Plantar hyperhidrosis is considered primary hyperhidrosis. Secondary hyperhidrosis refers to excessive sweating that occurs in an area other than the feet, hands, or armpits, and this indicates that is related to another medical condition, such as menopause, hyperthyroidism, or Parkinson's disease.
The symptoms of hyperhidrosis of the feet can include foot odor, athlete's foot, infections, and blisters. Because of the continual moisture, shoes and socks can rot which creates an additional foul odor and can ruin the materials, requiring shoes and socks to be replaced frequently. In addition to the physical symptoms, emotional health is often affected as this disorder can be very embarrassing.
If left untreated, hyperhidrosis will usually persist throughout an individual's life. However, there are several treatment options available. A common first approach to treating hyperhidrosis of the feet is a topical ointment. Aluminum chloride, an ingredient found in antiperspirants, can be effective at treating hyperhidrosis if used in high concentration and applied to the foot daily. Some individuals can experience relief this way, while others encounter extreme irritation and are unable to use the product. Another procedure is the use of Botulinum Toxin A, commonly referred to as Botox. This is injected directly into the foot, and is effective at minimizing the sweat glands in the injected area. These injections must be repeated every 4 to 9 months.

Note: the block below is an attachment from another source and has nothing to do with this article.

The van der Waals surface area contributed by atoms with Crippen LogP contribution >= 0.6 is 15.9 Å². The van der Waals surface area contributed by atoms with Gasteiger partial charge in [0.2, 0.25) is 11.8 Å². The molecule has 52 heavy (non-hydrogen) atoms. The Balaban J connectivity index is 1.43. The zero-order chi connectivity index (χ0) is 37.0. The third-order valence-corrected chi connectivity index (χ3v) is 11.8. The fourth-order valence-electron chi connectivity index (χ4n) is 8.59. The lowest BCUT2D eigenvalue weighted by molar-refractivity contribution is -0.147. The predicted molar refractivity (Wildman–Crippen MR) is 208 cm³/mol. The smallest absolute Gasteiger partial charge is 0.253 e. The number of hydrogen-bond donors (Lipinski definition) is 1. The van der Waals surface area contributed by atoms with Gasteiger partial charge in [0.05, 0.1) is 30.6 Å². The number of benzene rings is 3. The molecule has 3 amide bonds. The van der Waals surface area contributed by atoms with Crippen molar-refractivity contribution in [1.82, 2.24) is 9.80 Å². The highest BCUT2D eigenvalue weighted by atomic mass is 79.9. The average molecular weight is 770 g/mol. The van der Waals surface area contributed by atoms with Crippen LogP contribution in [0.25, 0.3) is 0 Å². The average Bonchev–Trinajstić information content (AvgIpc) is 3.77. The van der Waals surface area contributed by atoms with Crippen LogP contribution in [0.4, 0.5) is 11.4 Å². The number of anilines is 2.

If these treatments are ineffective, oral prescription medications may be taken in an effort to alleviate the symptoms. Again, some will experience relief while others do not. Going barefoot reportedly provides relief for most sufferers.
A final approach to combating hyperhidrosis of the feet is through surgery. Surgery has been less successful on patients with plantar hyperhidrosis than on those with palmar hyperhidrosis. It is only recommended when sweating is severe and other treatments have failed to work. This kind of surgery usually involves going into the central nervous system, and cutting nerves to stop the transmission of signals telling the foot to sweat.